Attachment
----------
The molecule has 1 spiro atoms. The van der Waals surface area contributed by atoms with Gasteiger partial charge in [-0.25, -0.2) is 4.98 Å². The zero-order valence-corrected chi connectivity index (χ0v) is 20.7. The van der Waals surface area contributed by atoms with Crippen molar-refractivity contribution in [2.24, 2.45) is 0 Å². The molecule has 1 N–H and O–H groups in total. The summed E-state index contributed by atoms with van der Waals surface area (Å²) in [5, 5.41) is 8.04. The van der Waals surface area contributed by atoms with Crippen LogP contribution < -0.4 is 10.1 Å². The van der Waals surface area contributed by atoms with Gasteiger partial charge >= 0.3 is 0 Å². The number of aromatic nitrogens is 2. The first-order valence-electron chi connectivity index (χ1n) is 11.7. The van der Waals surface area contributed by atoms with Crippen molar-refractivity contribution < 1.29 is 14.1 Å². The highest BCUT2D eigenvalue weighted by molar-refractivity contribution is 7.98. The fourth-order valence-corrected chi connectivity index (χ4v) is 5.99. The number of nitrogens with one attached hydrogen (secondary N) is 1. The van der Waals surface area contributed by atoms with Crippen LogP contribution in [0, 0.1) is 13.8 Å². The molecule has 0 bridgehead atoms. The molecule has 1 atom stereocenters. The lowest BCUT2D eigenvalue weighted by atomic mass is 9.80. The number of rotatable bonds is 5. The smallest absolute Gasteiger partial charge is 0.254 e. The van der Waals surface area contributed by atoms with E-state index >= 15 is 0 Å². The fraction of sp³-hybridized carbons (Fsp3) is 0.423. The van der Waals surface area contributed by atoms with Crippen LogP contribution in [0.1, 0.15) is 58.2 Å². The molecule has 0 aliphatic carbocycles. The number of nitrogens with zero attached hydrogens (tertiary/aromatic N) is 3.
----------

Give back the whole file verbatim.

The molecule has 1 spiro atoms. The van der Waals surface area contributed by atoms with Gasteiger partial charge in [-0.25, -0.2) is 4.98 Å². The zero-order valence-corrected chi connectivity index (χ0v) is 20.7. The van der Waals surface area contributed by atoms with Crippen molar-refractivity contribution in [2.24, 2.45) is 0 Å². The molecule has 1 N–H and O–H groups in total. The summed E-state index contributed by atoms with van der Waals surface area (Å²) in [5, 5.41) is 8.04. The van der Waals surface area contributed by atoms with Crippen LogP contribution < -0.4 is 10.1 Å². The van der Waals surface area contributed by atoms with Gasteiger partial charge >= 0.3 is 0 Å². The number of aromatic nitrogens is 2. The first-order valence-electron chi connectivity index (χ1n) is 11.7. The van der Waals surface area contributed by atoms with Crippen molar-refractivity contribution < 1.29 is 14.1 Å². The highest BCUT2D eigenvalue weighted by molar-refractivity contribution is 7.98. The fourth-order valence-corrected chi connectivity index (χ4v) is 5.99. The number of nitrogens with one attached hydrogen (secondary N) is 1. The van der Waals surface area contributed by atoms with Crippen LogP contribution in [0, 0.1) is 13.8 Å². The molecule has 0 bridgehead atoms. The molecule has 1 atom stereocenters. The lowest BCUT2D eigenvalue weighted by atomic mass is 9.80. The number of rotatable bonds is 5. The smallest absolute Gasteiger partial charge is 0.254 e. The van der Waals surface area contributed by atoms with E-state index >= 15 is 0 Å². The fraction of sp³-hybridized carbons (Fsp3) is 0.423. The van der Waals surface area contributed by atoms with Crippen LogP contribution in [0.1, 0.15) is 58.2 Å². The molecule has 0 aliphatic carbocycles. The number of nitrogens with zero attached hydrogens (tertiary/aromatic N) is 3.